A bill that would allow the State of Tennessee to conduct executions by firing squad has stalled in a state House committee Wednesday because of the cost. The death penalty in Tennessee has been in limbo since last year, when problems with its lethal injection protocol came to light.
Governor Bill Lee was forced to stop an execution last April after it was discovered that officials hadn’t conducted required testing on the lethal injection drugs. A third-party investigation found the state hadn’t been following its own protocol since 2018.
State Representative Dennis Powers (R-Jacksboro) said his firing squad bill could offer a way to address “some of the problems we’ve had.”
In a filing submitted last year in a federal lawsuit, the state stated that “TDOC does not know where it would begin to address firing squad safety measures and contingencies.” The filing also references the high cost of building a safe space and paying for training hours, among other concerns. The bill was sidelined in the House Finance, Ways and Means Subcommittee on Wednesday because of the associated costs, which aren’t funded in the governor’s budget proposal. The panel could revisit it after considering the budget.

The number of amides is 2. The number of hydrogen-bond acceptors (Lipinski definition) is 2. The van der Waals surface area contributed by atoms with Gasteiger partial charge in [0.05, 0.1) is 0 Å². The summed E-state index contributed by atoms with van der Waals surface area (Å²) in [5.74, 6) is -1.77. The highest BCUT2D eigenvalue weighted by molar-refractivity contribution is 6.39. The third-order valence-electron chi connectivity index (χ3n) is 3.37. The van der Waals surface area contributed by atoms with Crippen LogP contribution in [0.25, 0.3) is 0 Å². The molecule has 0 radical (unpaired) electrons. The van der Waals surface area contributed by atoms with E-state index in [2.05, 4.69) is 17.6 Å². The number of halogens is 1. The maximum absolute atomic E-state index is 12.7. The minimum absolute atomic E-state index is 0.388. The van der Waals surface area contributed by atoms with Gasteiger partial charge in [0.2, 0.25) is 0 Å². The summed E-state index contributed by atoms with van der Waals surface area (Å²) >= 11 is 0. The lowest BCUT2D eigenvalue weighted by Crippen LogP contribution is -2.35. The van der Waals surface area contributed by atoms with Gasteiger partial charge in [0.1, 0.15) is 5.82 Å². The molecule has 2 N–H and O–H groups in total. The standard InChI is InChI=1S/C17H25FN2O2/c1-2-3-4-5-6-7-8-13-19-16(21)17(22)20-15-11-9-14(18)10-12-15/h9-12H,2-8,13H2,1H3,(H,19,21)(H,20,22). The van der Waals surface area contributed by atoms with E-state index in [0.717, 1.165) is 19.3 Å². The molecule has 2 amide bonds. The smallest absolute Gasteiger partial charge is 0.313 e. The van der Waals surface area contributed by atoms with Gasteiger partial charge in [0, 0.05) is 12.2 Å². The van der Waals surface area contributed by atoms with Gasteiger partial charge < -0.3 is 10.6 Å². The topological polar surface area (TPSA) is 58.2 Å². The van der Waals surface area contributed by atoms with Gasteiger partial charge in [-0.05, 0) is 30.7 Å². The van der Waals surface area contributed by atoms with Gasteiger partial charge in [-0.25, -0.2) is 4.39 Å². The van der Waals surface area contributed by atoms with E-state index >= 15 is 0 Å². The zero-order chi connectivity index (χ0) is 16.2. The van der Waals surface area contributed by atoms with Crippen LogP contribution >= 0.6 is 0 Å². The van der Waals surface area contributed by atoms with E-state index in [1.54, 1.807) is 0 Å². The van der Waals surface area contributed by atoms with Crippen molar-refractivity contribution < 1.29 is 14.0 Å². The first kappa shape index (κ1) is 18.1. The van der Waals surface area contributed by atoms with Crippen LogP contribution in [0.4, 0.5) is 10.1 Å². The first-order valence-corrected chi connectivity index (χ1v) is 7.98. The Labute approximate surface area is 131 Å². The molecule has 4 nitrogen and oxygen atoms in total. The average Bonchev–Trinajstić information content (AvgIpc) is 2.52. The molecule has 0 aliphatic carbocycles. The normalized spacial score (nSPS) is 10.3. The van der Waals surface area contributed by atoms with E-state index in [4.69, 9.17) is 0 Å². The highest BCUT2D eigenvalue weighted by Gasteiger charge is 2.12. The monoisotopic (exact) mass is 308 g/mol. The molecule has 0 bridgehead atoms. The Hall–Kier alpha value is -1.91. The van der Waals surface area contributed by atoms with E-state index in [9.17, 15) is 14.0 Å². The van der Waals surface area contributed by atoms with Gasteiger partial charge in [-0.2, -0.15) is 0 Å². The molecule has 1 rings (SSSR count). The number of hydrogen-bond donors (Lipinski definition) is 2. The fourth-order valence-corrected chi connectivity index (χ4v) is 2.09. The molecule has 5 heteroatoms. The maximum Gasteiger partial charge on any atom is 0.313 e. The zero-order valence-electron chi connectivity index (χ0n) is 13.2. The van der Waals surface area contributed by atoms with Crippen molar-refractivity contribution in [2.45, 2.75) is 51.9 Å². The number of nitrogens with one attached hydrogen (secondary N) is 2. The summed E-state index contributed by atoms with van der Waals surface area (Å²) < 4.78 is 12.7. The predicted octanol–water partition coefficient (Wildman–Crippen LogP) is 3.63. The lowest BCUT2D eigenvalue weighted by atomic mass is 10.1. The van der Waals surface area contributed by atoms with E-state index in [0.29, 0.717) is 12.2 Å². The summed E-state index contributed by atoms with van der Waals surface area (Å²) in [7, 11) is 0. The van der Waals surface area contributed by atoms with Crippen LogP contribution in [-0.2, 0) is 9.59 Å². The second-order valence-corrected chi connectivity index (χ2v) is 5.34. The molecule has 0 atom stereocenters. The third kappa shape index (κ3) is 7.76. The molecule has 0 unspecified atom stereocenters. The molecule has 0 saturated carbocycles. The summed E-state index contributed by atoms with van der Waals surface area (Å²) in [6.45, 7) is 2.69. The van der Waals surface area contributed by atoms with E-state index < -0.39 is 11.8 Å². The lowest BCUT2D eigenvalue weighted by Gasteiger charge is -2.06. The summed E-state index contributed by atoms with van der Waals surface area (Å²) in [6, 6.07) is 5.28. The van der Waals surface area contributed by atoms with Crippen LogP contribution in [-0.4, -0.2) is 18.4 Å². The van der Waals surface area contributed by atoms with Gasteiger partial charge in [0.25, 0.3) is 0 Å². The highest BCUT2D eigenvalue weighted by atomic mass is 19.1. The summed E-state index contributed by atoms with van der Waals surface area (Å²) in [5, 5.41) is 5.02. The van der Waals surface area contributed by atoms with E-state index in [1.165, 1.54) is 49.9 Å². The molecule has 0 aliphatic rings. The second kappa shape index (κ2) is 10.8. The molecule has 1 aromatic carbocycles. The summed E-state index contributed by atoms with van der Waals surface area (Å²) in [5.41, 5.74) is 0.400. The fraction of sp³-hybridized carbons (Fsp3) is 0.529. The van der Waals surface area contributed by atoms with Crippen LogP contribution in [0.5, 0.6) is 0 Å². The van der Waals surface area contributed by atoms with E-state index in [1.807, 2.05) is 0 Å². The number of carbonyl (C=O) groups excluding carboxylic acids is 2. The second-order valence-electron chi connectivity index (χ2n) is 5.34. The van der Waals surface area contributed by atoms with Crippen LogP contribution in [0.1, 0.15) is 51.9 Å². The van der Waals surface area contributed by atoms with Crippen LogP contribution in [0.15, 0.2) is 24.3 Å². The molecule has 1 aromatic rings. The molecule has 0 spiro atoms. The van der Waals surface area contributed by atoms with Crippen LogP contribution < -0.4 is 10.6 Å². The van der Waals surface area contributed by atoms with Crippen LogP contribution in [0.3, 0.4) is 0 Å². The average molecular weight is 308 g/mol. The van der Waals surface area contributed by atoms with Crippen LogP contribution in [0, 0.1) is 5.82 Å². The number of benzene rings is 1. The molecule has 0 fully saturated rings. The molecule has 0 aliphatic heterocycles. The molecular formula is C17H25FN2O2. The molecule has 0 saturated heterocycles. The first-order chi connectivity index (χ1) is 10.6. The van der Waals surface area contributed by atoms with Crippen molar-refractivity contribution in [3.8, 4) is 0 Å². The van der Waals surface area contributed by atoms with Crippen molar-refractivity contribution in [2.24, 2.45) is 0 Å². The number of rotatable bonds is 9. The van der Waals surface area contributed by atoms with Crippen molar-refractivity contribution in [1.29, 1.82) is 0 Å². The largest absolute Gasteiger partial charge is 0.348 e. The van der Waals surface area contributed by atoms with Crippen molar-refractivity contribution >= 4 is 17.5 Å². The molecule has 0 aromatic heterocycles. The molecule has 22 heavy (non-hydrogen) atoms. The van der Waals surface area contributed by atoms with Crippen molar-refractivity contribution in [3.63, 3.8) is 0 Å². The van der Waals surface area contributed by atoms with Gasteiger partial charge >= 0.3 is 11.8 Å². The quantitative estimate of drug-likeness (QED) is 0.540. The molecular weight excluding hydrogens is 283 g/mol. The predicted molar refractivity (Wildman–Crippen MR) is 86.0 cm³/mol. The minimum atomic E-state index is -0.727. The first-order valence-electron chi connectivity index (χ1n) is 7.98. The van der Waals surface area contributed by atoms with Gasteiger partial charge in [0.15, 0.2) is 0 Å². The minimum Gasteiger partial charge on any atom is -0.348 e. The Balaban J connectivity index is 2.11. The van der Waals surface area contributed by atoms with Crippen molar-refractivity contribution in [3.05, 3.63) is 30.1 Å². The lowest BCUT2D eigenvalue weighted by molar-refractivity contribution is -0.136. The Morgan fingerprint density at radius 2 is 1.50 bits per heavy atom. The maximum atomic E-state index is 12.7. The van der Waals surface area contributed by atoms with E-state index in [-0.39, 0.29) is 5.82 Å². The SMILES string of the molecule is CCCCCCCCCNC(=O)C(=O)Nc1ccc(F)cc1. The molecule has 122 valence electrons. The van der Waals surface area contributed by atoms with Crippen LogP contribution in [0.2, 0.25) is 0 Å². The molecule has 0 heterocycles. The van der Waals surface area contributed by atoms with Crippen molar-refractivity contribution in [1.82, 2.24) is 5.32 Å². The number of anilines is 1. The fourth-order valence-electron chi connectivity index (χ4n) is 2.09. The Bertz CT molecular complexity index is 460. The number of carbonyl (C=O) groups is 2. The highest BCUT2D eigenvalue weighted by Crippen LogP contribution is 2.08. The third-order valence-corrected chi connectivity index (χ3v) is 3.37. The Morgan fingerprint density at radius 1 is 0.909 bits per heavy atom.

Tennessee is one of many states to confront complications related to lethal injections. Some states have struggled to get the needed drugs, which major pharmaceutical companies won’t provide. Others have struggled with quality control and efficacy.
Lawmakers in Idaho are advancing a firing squad measure after prison officials said they could not get lethal injection chemicals.